Ro July 3, 2003: This is one of those gems that you don't come across very often. When you do find it, you're immediately enamored with it, your heart flutters, and a single tear rolls down your cheek. You find yourself pumping your fists in a fit of joy, and you cannot believe your good fortune. Atheists beware, because you might find yourself seriously considering switching teams.

Don Libes, creator of cgi.tcl, also wrote expect, and this script is a part of the expect distribution. It allows you to run a process that is immune to client-server disconnections and that is ever-present and eternally running.

I disconnect my bash shell with

  dislocate bash

Then a new bash shell starts up and I start running processes and doing my thing. I get my emacs going and open a zillion buffers. Woe to the server that hosts my emacs.

Now, even though I'm on broadband, and so is the granny next door, my connection is flaky. So let's say my ssh connection to that server goes kaput; what happens? No loss, babe. (I'm running emacs through the bash shell, the dislocated sh process is just for show and tell.)

   $ dislocate
  connectable processes:
   #   pid      date started      process
   1   9925  Thu Jul 03 15:12:35  sh
   2   9768  Thu Jul 03 15:04:09  bash
  enter # or pid:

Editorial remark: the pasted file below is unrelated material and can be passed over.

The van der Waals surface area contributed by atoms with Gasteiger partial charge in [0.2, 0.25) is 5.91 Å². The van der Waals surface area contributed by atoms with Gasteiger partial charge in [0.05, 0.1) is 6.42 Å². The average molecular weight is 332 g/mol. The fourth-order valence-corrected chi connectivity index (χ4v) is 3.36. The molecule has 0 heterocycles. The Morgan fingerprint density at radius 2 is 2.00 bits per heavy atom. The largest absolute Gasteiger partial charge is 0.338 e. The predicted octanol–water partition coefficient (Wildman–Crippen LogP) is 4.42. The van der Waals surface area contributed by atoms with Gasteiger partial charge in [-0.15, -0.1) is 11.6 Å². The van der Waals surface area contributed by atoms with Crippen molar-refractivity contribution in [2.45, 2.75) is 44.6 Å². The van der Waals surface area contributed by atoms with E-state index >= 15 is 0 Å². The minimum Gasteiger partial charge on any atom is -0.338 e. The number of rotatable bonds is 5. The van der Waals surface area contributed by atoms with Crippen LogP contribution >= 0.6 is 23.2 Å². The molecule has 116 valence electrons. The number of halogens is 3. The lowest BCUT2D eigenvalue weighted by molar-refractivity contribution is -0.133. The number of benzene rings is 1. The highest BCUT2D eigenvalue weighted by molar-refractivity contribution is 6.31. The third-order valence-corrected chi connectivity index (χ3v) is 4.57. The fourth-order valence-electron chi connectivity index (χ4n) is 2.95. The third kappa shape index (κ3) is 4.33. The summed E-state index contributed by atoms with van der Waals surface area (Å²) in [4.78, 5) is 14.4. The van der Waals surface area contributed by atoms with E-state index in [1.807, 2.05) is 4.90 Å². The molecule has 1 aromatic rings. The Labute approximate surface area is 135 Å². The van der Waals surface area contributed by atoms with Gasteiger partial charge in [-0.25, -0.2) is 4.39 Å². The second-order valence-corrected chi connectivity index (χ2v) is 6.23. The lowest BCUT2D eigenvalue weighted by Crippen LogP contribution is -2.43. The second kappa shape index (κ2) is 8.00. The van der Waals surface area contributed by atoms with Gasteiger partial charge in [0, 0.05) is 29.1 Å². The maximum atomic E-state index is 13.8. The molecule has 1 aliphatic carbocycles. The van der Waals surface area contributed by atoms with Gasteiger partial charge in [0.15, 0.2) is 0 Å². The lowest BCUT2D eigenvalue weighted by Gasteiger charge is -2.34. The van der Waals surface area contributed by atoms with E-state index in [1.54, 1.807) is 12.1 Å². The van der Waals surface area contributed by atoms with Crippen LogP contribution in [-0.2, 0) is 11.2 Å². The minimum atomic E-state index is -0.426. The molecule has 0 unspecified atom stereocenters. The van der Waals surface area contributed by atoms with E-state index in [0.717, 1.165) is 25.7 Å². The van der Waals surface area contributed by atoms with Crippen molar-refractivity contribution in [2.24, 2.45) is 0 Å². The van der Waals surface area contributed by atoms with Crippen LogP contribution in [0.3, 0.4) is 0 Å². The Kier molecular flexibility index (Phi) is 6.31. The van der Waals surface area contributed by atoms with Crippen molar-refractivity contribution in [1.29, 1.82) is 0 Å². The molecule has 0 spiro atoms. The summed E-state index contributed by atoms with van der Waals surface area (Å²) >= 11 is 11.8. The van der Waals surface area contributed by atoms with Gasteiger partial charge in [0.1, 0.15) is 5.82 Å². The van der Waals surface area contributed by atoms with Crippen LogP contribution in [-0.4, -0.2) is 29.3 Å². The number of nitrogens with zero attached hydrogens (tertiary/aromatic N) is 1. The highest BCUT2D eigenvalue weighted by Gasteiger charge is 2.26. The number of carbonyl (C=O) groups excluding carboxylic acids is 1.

I log back in via ssh, and !booya! dislocate lets me connect back up to the bash shell. My connection went kaput while I was in emacs, and can you BELIEVE IT I'm back in emacs at the exact same line with my gazillion buffers in the EXACT same way. A little ^L goes a long way to repaint my screen because my emacs needs some tender care and feeding.

Now I've just touched on this proggy (since I discovered it about an hour ago), but man is it neato. Oh and if you try and run a program that doesn't exist, you might get some flaky behavior. See your .dislocate file and remove the flaky program because something weird happens. But hey.

All in all, dislocate is beautiful.

P.S. Once you get the hang of dislocate, the source of it is very very small, hack it up, and automate things with tcl (see the manpage for some examples) .


Functional competitors: VNC; old-time screen [L1 ]; ... [someone should compare these]

TV This reminds me of my connection server I made on HP-UX and solaris about a decade ago (then again, linux is a gem coming from say 30 years ago? and it does a lot of reg expr stuff efficient, relatively bug free and streaming on top of it) intended to make interprocess, including text based, communication easier by having a single process where all relevant sockets are connected to, and which through file(socket) pointer passing makes connections between various parties by associating connection names. It would allow one end of a socket (strictly I think I started with unix pipes) connection to be disconnected but kept in existence by the connection server, until it would be passed to the appropriate process to be read from and written to.